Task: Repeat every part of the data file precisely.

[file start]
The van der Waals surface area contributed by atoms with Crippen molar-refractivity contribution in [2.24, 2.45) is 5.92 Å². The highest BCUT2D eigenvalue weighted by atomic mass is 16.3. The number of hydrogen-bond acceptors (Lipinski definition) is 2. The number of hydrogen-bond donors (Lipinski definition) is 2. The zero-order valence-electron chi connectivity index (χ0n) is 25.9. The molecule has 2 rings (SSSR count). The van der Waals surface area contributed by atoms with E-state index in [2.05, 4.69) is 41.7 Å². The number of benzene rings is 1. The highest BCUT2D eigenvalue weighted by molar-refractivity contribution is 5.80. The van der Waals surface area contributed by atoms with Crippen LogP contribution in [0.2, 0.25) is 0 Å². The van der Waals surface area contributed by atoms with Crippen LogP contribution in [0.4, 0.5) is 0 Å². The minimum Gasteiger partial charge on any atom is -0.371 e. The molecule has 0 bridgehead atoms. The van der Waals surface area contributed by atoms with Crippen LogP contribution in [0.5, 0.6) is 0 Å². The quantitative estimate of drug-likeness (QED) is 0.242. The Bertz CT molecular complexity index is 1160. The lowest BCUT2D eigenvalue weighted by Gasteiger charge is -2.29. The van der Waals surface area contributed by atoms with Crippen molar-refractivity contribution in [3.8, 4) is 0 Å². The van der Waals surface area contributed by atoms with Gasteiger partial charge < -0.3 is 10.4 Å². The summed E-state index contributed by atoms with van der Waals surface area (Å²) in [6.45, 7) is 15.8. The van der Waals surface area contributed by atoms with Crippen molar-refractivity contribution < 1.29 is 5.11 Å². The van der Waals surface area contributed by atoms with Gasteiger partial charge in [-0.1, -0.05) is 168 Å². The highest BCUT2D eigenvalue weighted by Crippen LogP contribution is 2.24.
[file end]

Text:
The van der Waals surface area contributed by atoms with Crippen molar-refractivity contribution in [2.24, 2.45) is 5.92 Å². The highest BCUT2D eigenvalue weighted by atomic mass is 16.3. The number of hydrogen-bond acceptors (Lipinski definition) is 2. The number of hydrogen-bond donors (Lipinski definition) is 2. The zero-order valence-electron chi connectivity index (χ0n) is 25.9. The molecule has 2 rings (SSSR count). The van der Waals surface area contributed by atoms with E-state index in [2.05, 4.69) is 41.7 Å². The number of benzene rings is 1. The highest BCUT2D eigenvalue weighted by molar-refractivity contribution is 5.80. The van der Waals surface area contributed by atoms with Crippen LogP contribution in [0.2, 0.25) is 0 Å². The van der Waals surface area contributed by atoms with Crippen LogP contribution in [0.4, 0.5) is 0 Å². The minimum Gasteiger partial charge on any atom is -0.371 e. The molecule has 0 bridgehead atoms. The van der Waals surface area contributed by atoms with Crippen LogP contribution in [0.5, 0.6) is 0 Å². The quantitative estimate of drug-likeness (QED) is 0.242. The Bertz CT molecular complexity index is 1160. The lowest BCUT2D eigenvalue weighted by Gasteiger charge is -2.29. The van der Waals surface area contributed by atoms with Crippen molar-refractivity contribution in [3.8, 4) is 0 Å². The van der Waals surface area contributed by atoms with Gasteiger partial charge < -0.3 is 10.4 Å². The summed E-state index contributed by atoms with van der Waals surface area (Å²) in [6.45, 7) is 15.8. The van der Waals surface area contributed by atoms with Crippen molar-refractivity contribution < 1.29 is 5.11 Å². The van der Waals surface area contributed by atoms with Gasteiger partial charge in [-0.1, -0.05) is 168 Å². The highest BCUT2D eigenvalue weighted by Crippen LogP contribution is 2.24.